Is there something I can put in my exrc file to prevent vi from going to the last line I was on last time I had the file open and just set the cursor at the top by default?

I think it is distro-specific -- it doesn't behave like that on Solaris but does on RHEL.

6 Answers 6


This feature is implemented as autocommand. It is set up in /etc/vimrc - see snippet below. Remove it from there or add command to remove that autocommand to your vimrc file. (I am using fedora - on rhel it should be very similar)

if has("autocmd")
  augroup fedora
  " When editing a file, always jump to the last cursor position
  autocmd BufReadPost *
  \ if line("'\"") > 0 && line ("'\"") <= line("$") |
  \   exe "normal! g'\"" |
  \ endif
  augroup END

If you do not have permissions or do not want to change /etc/vimrc, the command to put in your local .vimrc to remove the autocommand is :au! <group> <cmdname>, in this case :au! fedora BufReadPost.

  • 2
    I know this is an old answer but this doesn't work for me on RHEL. I put in au! redhat BufReadPost in my ~/.vimrc but it still set the cursor location to the last position. Eventually, I just put a call cursor(1,1) to force the cursor to be at the start of the file.
    – Munir
    Dec 26, 2017 at 17:02

This is more of a comment than a real answer. Solaris is not a Linux distro. It is a version of Unix operating system. vi on RedHat which is a Linux distro (Linux != Unix) is symbolically linked to vim. Solaris vi refers to genuine vi editor created by Bill Joy. So we are not talking here about the same editors. I have no idea how vim behaves as I am using nvi on my OpenBSD box which is another clone of genuine vi. I would suggest that you install vi editor on your RedHat box first and try to reproduce the problem. Typing vi filename.txt should open the file and put the prompt at the begging of the first line. Typing vi + filename.txt should open file in the last line. However vi can be open with many other options like vi +n filename.txt which puts you at the beginning of n-th line or vi +/regexp filename.txt which puts you at the beginning of the line which contains first occurrence of the regular expression (regexp), view filename.txt read only mode. Please refer to the man pages for the complete list. Do not forget to unlink vi command from vim when you install the real vi.


There might be some other option available for this, but you can use the following work around

vim <filename> +1

+1 indicates, to move the cursor to line 1.

  • i got line 2: E682: Invalid search pattern or delimiter when i put just vim +1 in my .exrc -- i don't want to have to specify a file, i.e. i want it applied to ANY file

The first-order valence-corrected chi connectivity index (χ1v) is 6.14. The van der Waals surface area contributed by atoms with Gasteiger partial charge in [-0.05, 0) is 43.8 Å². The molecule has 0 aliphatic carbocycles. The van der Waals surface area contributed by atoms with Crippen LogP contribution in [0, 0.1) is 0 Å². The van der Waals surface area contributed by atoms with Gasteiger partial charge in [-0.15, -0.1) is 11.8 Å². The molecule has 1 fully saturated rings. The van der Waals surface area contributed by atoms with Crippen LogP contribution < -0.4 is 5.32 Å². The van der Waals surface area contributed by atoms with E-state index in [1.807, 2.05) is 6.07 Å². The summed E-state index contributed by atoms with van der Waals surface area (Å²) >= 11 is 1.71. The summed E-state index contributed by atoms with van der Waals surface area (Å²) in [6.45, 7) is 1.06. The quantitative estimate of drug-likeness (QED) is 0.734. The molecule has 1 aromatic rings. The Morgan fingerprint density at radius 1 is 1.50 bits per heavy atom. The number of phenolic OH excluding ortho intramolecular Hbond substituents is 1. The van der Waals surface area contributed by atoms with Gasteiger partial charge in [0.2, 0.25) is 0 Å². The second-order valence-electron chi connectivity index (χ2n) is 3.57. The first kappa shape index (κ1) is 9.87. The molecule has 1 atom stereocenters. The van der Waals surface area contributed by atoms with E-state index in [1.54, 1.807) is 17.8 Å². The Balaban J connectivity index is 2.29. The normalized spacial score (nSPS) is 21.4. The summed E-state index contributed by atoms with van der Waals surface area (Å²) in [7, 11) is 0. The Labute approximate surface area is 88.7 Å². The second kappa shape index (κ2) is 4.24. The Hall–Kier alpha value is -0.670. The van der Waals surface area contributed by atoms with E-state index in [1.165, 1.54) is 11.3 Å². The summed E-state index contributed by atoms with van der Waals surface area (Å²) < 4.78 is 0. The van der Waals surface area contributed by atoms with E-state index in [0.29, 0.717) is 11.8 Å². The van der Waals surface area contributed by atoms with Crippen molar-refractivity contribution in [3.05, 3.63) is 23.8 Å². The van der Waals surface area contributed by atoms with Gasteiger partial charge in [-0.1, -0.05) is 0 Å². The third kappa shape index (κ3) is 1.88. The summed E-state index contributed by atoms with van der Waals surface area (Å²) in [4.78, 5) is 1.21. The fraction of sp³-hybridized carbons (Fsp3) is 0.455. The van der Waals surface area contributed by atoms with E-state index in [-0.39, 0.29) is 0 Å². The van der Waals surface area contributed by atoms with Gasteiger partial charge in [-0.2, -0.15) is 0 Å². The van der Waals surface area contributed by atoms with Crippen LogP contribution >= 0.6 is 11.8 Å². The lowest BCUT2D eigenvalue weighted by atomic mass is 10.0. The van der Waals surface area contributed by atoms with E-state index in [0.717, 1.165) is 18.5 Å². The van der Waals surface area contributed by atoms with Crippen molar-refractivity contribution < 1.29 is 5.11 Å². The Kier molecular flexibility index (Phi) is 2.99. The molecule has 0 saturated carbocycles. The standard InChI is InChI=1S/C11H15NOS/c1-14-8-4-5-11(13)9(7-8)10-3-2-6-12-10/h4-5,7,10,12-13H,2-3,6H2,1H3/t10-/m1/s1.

– amphibient
    Dec 26, 2012 at 17:52
  • same with vim * +1
    – amphibient
    Dec 26, 2012 at 17:54
  • It is a option to be entered at command-line and not a one to put in vimrc file. As mentioned this is a work around.
    – mtk
    Dec 26, 2012 at 17:56
  • I think it is distro-specific -- it doesn't behave like that on Solaris but does on RHEL
    – amphibient
    Dec 26, 2012 at 17:58

To make sure, that this function is added by a plugin try to open the file with

vim --noplugin <filename>

If the cursor doesn't jump to the position of the last edit you should open the file again without the --noplugin-switch and study the output of :scriptnames. :scriptnames lists all previously sourced scripts.

If you are a semi-experienced vim user you can exclude most of the scripts by means of the path. For instance, all scripts located under &rtp/{ftplugin,spell,colors,syntax} (&rtp := runtimepath) are out of question.

I can imagine, that the script which implements this feature has a related name.


I had the opposite problem and got here as a result. I was wondering why my cursor would go back to the top of the file. I'm used to switching between buffers and having to find my position each time would not be efficient at all!

None of the answers here speak of the problem, so I thought I would add my own answer, because that would solve your problem. All I have to do is add a C or C++ comment on the first line after a space! I don't know whether this is expected to be a feature or a bug, but well... the cursor comes right back at the top in that case.

+---- see the space here?
 // first line of file

Removing the comment or the space fixes my problem.


I was using the solution posted by otokan for several years until it stopped working recently. I found a new solution posted at the following site:


There are two solutions posted at the above link:

Solution 1: In the file /usr/share/vim/vim80/defaults.vim, find the autocmd that enables this behavior, and comment it out. This autocmd looks as follows:

" When editing a file, always jump to the last known cursor position.
" Don't do it when the position is invalid, when inside an event handler
" (happens when dropping a file on gvim) and for a commit message (it's
" likely a different one than last time).
autocmd BufReadPost *
  \ if line("'\"") >= 1 && line("'\"") <= line("$") && &ft !~# 'commit'
  \ |   exe "normal! g`\""
  \ | endif

On my system (Crux 3.5 Linux), the autocmd was actually in the file /usr/share/vim/defaults.vim (no "vim80" subdirectory), so you may need to search around under /usr/share/vim for the defaults.vim file that defines this autocmd.

Solution 2: Add the following line to your .vimrc file:

:augroup vimStartup | au! | augroup END

I am currently using solution 2.

  • Within Vim, use echo $VIMRUNTIME to see the actual runtime directory. You don't need to search for it.
    – muru
    Aug 3, 2020 at 2:22

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